Some Jews began to suggest that they were French or German citizens whose religion happened to be Judaism, just as other French or Germans were Lutheran or Catholic. Reform Judaism has its origins in this concept. If Judaism was to be a denomination or religion rather than a national identity, then religious experience and devotion would need to be nurtured. Thus, “customs and ceremonies that did not serve to uplift religious sentiments, the reformers would declare, must give way to innovations which through their aesthetic appeal and instructive value were capable of transforming the inner life of the individual” (Meyer 18).
Differences between Reform and Orthodoxy Before the emergence of Reform Judaism, the term “orthodox” was not used. Reform Jews started to call Jews who continued to practice a traditional Judaism “Orthodox”, a description that they then adopted (Cohn-Sherbok 264). The Oral Torah (Mishnah and Talmud) continued to play a more central role in Orthodox life. Most Orthodox insisted that Judaism was a national identity, not merely a religion. They stress what distinguishes Jews from others. Reform Jews stress universal values, what Jews and non-Jews have in common.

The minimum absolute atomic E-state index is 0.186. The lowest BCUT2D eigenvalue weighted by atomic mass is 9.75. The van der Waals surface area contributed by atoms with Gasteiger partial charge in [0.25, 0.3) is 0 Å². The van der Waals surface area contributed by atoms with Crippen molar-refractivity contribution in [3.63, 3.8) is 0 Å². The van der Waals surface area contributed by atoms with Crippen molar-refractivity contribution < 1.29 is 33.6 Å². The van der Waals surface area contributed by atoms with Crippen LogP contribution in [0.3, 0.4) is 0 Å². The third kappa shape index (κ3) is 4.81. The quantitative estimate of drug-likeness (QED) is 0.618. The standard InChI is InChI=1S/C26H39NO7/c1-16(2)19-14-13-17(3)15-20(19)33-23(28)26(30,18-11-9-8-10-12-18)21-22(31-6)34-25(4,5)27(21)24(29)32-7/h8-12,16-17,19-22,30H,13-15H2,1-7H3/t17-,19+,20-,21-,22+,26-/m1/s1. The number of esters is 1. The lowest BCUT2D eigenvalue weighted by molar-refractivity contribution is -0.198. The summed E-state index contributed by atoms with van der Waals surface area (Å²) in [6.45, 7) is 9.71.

They relax dietary rules, have a different view of what it means to “work” on the Sabbath (for example, they will drive a car); men shave their beards. Jewishness can be inherited through either parent (for Orthodox, Jewishness is matrilineal). The first Reform Temple was built in Berlin in 1810, followed by the Hamburg Temple in 1818. Use of the word “temple’ not “synagogue” was significant, since Orthodox Jews reserve the word “Temple” for the Jerusalem temple, destroyed in 70CE. Orthodox Jews do not regard the Synagogue as a substitute for the Temple, which they hope will one day be re-built.